Stauer 1930 Dashtronic Watch

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The Stauer 1930 Dashtronic Watch has a look inspired by the machine-age designs of the 1930s.  Everything – from cars to toasters – had a sleek, streamlined look then.  Even watches were influenced by the industrial designers of the period, and a new watch complication was introduced.  Instead of hands, time was displayed by a “jumping mechanism,” which displayed numerals on a dial and looked like a speedometer in a car.  This 1930 Dashtronic watch doesn’t use a real jumping mechanism, but it does look like those watches.  It has 21 jewels and is water-resistant to 3-ATM.  It has a stainless steel case and a black aligator-embossed leather band.  This is an automatic watch, meaning no winding and no batteries are needed.  It has a mineral crystal over the time dial and a clear back so you can see the watch works as they … work.  The watch case is 1.5″, and the band is 9.5″ long and fits a 7-8.5″ wrist.  The limited-edition Stauer 1930 Dashtronic Watch sells for $99.00.

12 thoughts on “Stauer 1930 Dashtronic Watch”

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  2. Yeah, Bob. I believe it’s saying it’s time to check the time on your cell phone. 😉 I can’t tell, but maybe it’s because the angle doesn’t let you see little markers that would help.

  3. It’s a cool looking watch Janet, but to me I’d want something with hands or digital readout so I can just glance at it and know the time. I thought the binary watch was cool too when it first came out but I’d spend more time trying to figure that one out 🙂

  4. Bob, I went to the Stauer website and saw that they had that same watch in a gold-tone. They had taken the picture at a different angle, and that one definitely had a black line over the dials that marked the numbers. I could clearly see what was being marked, but I still had to count the little lines between the numbers to know what time it was.

    I know what you mean about being able to just glance and know the time just by the angle of the hands. I’ve just always had a thing for unusual watches. I thought this one looked great, but I know I’d probably have to treat it more as a bracelet and sneak a look at the cell phone for the time – at least until I got used to it. Somebody like my daughter would probably get used to it faster than I could. She’s so young that she’s seen mostly digital clocks in her life. She’s actually had to ask me what the time was when all she could see was an “old-fashioned” clock. She never got used to telling time the way we do, anyway. 🙂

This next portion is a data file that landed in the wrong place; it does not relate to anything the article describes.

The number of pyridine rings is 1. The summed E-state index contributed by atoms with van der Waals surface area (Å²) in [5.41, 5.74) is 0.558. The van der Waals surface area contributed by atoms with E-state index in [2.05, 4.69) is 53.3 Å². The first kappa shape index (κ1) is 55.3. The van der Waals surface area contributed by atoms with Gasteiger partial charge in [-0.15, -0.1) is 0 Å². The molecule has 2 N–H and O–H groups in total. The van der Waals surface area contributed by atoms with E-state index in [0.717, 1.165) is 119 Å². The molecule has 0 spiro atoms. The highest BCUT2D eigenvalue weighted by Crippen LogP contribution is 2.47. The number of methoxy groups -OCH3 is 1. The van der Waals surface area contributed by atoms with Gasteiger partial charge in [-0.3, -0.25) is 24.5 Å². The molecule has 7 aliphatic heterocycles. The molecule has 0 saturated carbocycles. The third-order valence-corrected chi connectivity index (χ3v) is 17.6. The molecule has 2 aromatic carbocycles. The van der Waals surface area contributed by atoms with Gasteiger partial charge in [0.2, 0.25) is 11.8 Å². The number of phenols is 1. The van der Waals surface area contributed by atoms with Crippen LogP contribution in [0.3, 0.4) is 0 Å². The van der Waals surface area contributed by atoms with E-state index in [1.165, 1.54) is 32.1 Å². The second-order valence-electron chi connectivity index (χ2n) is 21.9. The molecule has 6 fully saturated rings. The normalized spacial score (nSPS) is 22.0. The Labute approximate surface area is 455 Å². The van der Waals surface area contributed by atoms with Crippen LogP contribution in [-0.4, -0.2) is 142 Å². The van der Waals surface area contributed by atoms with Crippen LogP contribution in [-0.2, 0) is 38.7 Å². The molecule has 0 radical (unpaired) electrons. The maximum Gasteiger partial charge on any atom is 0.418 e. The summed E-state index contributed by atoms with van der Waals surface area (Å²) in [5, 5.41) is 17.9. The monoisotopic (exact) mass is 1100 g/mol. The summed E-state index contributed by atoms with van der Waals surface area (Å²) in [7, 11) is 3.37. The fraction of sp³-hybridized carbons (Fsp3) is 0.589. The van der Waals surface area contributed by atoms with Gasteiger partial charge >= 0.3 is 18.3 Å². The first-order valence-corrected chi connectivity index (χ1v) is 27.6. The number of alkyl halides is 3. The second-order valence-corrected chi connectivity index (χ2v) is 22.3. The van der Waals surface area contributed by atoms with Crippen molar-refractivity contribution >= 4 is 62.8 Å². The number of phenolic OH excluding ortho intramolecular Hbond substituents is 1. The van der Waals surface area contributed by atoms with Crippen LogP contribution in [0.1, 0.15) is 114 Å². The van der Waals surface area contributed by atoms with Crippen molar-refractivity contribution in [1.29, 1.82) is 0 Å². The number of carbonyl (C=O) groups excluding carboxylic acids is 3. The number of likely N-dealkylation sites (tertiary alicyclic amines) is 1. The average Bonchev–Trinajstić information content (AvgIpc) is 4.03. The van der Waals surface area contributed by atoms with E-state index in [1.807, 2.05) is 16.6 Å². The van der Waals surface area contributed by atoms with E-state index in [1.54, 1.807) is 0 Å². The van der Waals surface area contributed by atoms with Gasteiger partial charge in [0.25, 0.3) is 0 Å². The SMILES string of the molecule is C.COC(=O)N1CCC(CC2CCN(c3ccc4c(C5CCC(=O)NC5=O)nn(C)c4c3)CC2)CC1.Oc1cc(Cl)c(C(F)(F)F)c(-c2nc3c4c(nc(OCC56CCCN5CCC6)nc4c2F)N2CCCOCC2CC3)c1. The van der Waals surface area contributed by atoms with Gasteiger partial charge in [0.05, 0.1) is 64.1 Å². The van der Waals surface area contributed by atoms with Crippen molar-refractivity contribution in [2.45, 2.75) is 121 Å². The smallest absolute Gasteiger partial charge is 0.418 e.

Oh, and the watch in the picture says it’s 2:02!

  5. I liked this watch so much from a Natural geographic magazine that I looked it up online . I think it is amazing . I have to say I’ve never had much luck with watches . I am a total cell phone time checker ever since I got my cell phone. I personally can read any clock and I agree Bob that it would take a bit to get used to but I think it’d be nice . I’m not a fan of the clear back however ,I like my belongings sturdy . A clear back wont hold up well to abuse in my case.

  6. @Amanda My favorite watch is my self winding Seiko Scuba Diver’s watch that I got many many years ago when I use to dive, and is/has to be very rugged- down to 200 Meters- not that I’d go down that far 🙂

  7. I purchased this watch direct from Stauer. It is as represented, with era-correct design.
    Face presentation replicates auto gauges of the period (including two of ours,1928 and 1930 Packards).
    The only rub I have on the unit is that mainspring does not wind more than 24 hours in advance, i.e. if you don’t wear the watch for a day, you are going to have to reset the time before putting it on…

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